The San Diego Union-Tribune

September 29, 2001

Navy to keep personnel in key jobs from leaving duty

By OTTO KREISHER 
COPLEY NEWS SERVICE 

WASHINGTON -- The Navy announced yesterday that hundreds of officers and enlisted personnel nearing the end of their service commitment will remain on active duty indefinitely.

The order takes affect Oct. 10 and applies to people in 11 military specialties
-- primarily special operations, security, translation and medical. It also will
apply to some Naval Reserve members.

"We need to ensure our fleet units are fully manned and ready" for
assignments by national authorities, said Vice Adm. Norb Ryan Jr., the chief
of naval personnel. Using the recently approved "stop loss" authority, the
Navy seeks to meet its top goal of mission readiness "by ensuring we have the right mix of people to successfully respond to any tasking."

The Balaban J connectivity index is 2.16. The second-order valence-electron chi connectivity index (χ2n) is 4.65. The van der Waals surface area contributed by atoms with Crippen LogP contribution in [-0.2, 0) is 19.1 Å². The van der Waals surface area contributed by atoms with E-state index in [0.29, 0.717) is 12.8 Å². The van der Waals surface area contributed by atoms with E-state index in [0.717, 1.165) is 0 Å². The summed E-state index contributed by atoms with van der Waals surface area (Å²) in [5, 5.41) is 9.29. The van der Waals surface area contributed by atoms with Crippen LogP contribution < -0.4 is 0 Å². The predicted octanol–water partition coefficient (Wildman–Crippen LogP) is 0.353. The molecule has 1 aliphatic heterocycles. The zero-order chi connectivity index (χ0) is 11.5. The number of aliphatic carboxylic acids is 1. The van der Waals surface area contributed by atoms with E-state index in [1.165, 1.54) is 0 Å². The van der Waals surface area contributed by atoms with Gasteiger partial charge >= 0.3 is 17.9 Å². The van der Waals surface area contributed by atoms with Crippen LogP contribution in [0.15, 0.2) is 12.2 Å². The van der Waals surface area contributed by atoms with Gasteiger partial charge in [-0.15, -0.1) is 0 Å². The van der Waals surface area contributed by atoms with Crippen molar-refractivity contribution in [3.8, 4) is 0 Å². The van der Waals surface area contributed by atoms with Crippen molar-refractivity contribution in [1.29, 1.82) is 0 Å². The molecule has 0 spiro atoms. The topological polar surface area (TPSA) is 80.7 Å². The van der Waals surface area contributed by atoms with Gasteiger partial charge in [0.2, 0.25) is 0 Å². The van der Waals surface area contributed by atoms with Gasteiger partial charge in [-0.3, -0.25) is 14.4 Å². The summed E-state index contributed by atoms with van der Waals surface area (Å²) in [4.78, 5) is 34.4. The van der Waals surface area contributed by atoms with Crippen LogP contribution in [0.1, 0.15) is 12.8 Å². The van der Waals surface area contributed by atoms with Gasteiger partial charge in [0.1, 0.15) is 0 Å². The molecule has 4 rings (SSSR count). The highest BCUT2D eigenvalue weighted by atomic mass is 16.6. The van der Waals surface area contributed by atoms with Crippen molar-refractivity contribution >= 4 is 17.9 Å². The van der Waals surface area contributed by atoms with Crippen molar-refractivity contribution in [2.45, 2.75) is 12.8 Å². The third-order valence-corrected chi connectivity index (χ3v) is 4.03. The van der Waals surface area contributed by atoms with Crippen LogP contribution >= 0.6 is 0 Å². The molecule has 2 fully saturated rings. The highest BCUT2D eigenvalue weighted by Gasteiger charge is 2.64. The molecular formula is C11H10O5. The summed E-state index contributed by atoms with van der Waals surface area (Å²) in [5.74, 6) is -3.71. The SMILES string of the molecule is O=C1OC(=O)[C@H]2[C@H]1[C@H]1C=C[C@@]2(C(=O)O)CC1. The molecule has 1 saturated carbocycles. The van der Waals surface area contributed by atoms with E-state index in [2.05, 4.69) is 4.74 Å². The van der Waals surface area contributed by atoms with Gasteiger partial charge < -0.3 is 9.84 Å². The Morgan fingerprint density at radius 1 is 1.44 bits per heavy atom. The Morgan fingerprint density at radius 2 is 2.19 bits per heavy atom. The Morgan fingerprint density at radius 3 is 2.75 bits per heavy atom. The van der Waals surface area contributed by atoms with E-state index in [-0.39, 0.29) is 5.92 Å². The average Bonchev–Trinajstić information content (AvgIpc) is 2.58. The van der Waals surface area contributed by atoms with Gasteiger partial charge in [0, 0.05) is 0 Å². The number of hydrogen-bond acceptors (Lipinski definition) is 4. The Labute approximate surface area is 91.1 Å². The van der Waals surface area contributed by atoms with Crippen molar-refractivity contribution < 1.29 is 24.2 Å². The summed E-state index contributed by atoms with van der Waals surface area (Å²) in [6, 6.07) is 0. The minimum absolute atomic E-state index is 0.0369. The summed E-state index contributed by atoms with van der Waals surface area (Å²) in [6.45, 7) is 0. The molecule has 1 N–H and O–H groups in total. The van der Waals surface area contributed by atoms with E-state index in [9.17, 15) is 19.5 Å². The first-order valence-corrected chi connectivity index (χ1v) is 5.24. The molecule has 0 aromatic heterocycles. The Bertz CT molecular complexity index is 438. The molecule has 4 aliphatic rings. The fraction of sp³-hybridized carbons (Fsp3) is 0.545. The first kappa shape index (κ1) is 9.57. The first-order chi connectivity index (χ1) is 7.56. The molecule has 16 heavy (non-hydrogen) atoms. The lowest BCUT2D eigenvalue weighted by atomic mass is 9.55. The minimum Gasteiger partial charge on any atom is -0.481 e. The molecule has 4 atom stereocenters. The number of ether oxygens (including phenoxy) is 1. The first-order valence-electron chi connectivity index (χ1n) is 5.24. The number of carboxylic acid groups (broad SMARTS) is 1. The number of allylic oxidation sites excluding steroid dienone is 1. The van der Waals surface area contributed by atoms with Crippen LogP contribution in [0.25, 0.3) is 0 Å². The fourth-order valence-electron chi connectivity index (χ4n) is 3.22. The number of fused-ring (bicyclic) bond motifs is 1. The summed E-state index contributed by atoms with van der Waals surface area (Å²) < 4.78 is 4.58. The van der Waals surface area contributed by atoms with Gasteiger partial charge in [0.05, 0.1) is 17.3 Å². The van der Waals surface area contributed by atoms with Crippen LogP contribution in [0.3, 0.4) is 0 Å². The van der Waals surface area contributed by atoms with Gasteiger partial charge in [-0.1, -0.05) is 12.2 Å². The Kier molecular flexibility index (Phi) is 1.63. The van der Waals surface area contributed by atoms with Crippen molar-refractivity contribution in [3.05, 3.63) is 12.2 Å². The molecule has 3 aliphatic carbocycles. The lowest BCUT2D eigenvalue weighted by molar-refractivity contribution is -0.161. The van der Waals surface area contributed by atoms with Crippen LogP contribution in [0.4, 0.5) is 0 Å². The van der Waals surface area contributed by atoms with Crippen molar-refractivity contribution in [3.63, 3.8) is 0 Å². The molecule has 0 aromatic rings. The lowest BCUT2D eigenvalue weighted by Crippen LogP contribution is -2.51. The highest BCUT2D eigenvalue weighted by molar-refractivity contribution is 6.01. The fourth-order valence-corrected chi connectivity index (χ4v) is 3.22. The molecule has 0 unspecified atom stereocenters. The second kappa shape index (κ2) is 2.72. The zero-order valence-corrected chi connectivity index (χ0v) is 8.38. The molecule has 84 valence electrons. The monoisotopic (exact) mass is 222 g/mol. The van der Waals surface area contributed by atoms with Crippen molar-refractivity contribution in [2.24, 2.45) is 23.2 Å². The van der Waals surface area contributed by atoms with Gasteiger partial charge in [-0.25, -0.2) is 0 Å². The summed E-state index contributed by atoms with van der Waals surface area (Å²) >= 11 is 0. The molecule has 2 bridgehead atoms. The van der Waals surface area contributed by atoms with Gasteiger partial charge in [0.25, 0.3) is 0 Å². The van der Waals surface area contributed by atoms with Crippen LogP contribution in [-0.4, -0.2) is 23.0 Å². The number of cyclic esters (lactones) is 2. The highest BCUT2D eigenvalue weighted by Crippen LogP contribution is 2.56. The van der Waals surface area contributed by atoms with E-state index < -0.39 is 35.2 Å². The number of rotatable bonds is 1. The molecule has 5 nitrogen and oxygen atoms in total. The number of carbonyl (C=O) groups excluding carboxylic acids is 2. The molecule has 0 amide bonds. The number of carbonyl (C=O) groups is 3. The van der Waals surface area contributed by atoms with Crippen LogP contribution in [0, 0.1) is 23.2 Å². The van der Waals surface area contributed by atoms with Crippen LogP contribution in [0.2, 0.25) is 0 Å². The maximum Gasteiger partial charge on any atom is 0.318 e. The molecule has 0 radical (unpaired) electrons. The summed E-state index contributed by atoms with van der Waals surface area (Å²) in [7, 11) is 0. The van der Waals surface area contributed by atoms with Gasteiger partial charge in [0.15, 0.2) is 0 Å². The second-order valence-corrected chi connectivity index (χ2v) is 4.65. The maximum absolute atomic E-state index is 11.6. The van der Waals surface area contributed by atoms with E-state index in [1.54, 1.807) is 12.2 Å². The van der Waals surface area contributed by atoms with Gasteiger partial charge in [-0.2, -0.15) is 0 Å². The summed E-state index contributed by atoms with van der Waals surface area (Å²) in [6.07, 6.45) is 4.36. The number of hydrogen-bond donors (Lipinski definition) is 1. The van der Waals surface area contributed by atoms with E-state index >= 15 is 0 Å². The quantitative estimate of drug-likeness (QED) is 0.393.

Being held on active duty are explosive ordnance disposal lieutenants,
lieutenant commanders and enlisted technicians; limited-duty officers and chief warrant officers in security jobs; cryptology officers; masters-at-arms, who serve as law enforcement and security personnel; enlisted SEALs and some Special Warfare Combatant Craft crewmen. The order also affects physicians and nurses with skills, such as emergency medicine, general surgery, orthopedics, internal medicine and psychiatry, and linguists proficient in Middle Eastern and South Asian languages.

The freeze on active-duty releases does not cover personnel being discharged for hardship, disability or disciplinary reasons.

Defense Secretary Donald Rumsfeld gave the services stop-loss authority
Tuesday.

The Air Force issued orders to hold nearly all active and reserve personnel in
uniform for 30 days while it decides which individuals or skills it needs to
retain for a longer period.

The Marine Corps and Army are examining their personnel needs to
determine if they will need to retain trained people on active duty.